Updated: 1/16/07; 11:43:56 AM.
Ted's Radio Weblog
Mission: Interoperable. Competition breeds Innovation. Monopolies breed stagnation. Working Well with Others is Good.

Tuesday, January 16, 2007

with a tip o' the cap to printfree.com

On this day our address will change __31-Jan-2007_   Please update your records

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Old Motto: Mission: Interoperable. Competition breeds Innovation. Monopolies breed stagnation. Working Well with Others is Good.New Motto: Open: It's Just Better. Competition is not the opposite of Cooperation. Interop isn't just good: it's required.
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11:32:24 AM    comment []

Thursday, December 21, 2006

Security is a process and not a feature. One of the easier tasks is keeping up with updates. FireFox (2.0 and 1.5) and Thunderbird each have security updates coming.  They should automatically notice the new versions and offer to update it, but you may need to force it manually if you've somehow disabled updates, or you are working with an older (pre-auto-update) version.

1:39:24 PM    comment []

Tuesday, December 19, 2006

SANS Internet Storm Center, InfoCON: green reports "Skype 'worm' whinnies..., (Tue, Dec 19th). It appears that the possible Skype "worm" that we reported on yesterday is actually more of a Trojan Horse..."

One more time: an attachment, whether it shows up in email, IM, Skype, floppy disk, USB tab or in the transporter room, is from an untrusted source until you can confirm what it is, where it comes from, why its here and whether you should click on it. There are no trusted sources. "Click here for something really cool" is not an offer you should be taking up!

6:08:48 PM    comment []

Monday, December 18, 2006

Perhaps it's not your imagination. Over at eWeek, Larry Selzer asks "Who's Behind the Spam Surge?". "As I discussed several weeks ago, everyone's seen that there has been a massive surge in spam over the last couple of months. More researchers are weighing in on what's behind it."

10:03:06 AM    comment []

Slashdot posting: Vista Zero-Day Exploit For Sale. Snakepit Bit writes "Underground hackers are hawking a zero-day exploit for Windows Vista at $50,000 a pop, according to computer security researchers at Trend Micro."

I wouldn't pay for it. I hear if you wait a while, it'll show up on your Vista machines, free.

9:07:18 AM    comment []

Sunday, December 17, 2006

LXer points to a page with logos of 352 Linux distributions. So little time, so many possibilities.

Choice is good, and choice is bad. Edubuntu, for example is a distribution designed specifically for young children, with approachable games, education and entertainment. TrixBox is a distribution focused on small- and medium-sized business phone management (PBX).

So how can choice be bad? David Pogue reviews Vista in last Thursday's New York Times. Vista will be available in 5 different versions, and it's not so much about what's added as what's taken away in the lower priced versions. That's not a feature. Pogue goes on to say:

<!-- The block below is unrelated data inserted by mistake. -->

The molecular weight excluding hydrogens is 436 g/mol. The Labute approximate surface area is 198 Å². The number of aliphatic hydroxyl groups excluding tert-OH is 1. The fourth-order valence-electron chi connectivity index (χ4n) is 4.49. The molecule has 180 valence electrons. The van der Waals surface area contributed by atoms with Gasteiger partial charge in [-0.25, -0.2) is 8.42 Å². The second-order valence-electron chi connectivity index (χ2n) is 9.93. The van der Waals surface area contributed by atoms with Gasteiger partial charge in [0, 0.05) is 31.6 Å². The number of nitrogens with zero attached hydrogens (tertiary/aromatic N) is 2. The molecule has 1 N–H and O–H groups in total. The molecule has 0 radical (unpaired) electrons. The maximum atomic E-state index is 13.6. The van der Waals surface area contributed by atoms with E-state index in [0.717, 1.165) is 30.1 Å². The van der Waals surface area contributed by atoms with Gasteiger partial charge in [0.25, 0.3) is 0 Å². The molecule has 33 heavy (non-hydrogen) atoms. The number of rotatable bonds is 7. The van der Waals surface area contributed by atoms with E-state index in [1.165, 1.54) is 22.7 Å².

So after five years, how is Windows Vista? Microsoft's description, which you"ll soon be seeing in millions of dollars' worth of advertising, is "Clear, Confident, Connected." But a more truthful motto would be "Looks, Locks, Lacks."
So, choice can be bad when it's between evils. A better choice if you're facing Vista? Mac OS X? Stay the course with Win2K or XP? 352 Flavors of Linux?

It's your choice.

5:09:16 PM    comment []

Saturday, December 16, 2006

On the way back from a client this week, I got to listen to an audiocast of Eben Moglen's keynote speech from the Plone conference. Darned if I can find the link that brought me to the MP3, but there's a video and audio link here. Mr. Moglen is Chief Counsel for the Free Software Foundation among several other notable tasks, and has some remarkable and far-ranging insights into the importance of Free Software. Worth a listen.

10:19:41 AM    comment []

Wednesday, December 13, 2006

Over at Ars Technica, Ken Fisher writes, "Skype unveils yearly long distance package. Skype's promotional free long distance deal was time-limited from the start. What happens when the two-double-o-seven arrives?"

"Now Skype hopes to turn those users into paying customers, as the company has now announced its intention to sell long distance packages for a yearly rate. When the free long distance hangs up on Near Year's Day, Skype will begin a month-long promotion: $14.95 for one year of long distance. The promotion will also include 100 minutes of SkypeOut for International calls and over $50 worth of coupons for purchasing Skype-certified hardware products. After January 31, the yearly fee will increase to $29.95."

Fifteen bucks a year is a deal for long distance, even if it has to route through a computer. Interesting market offer.

I used Skype for 3-way interstate conferencing on a project this year, and we probably racked up 100 hours of voice time this way. At five cents a minute that still adds up to a few dollars. For solo businesses, this could be the way to go. For slightly larger SOHOs, TrixBox might be a bit more scaleable, with a bit more investment up front. 

1:57:54 PM    comment []

© Copyright 2007 Ted Roche.   

Creative Commons License This work is licensed under a Creative Commons License.



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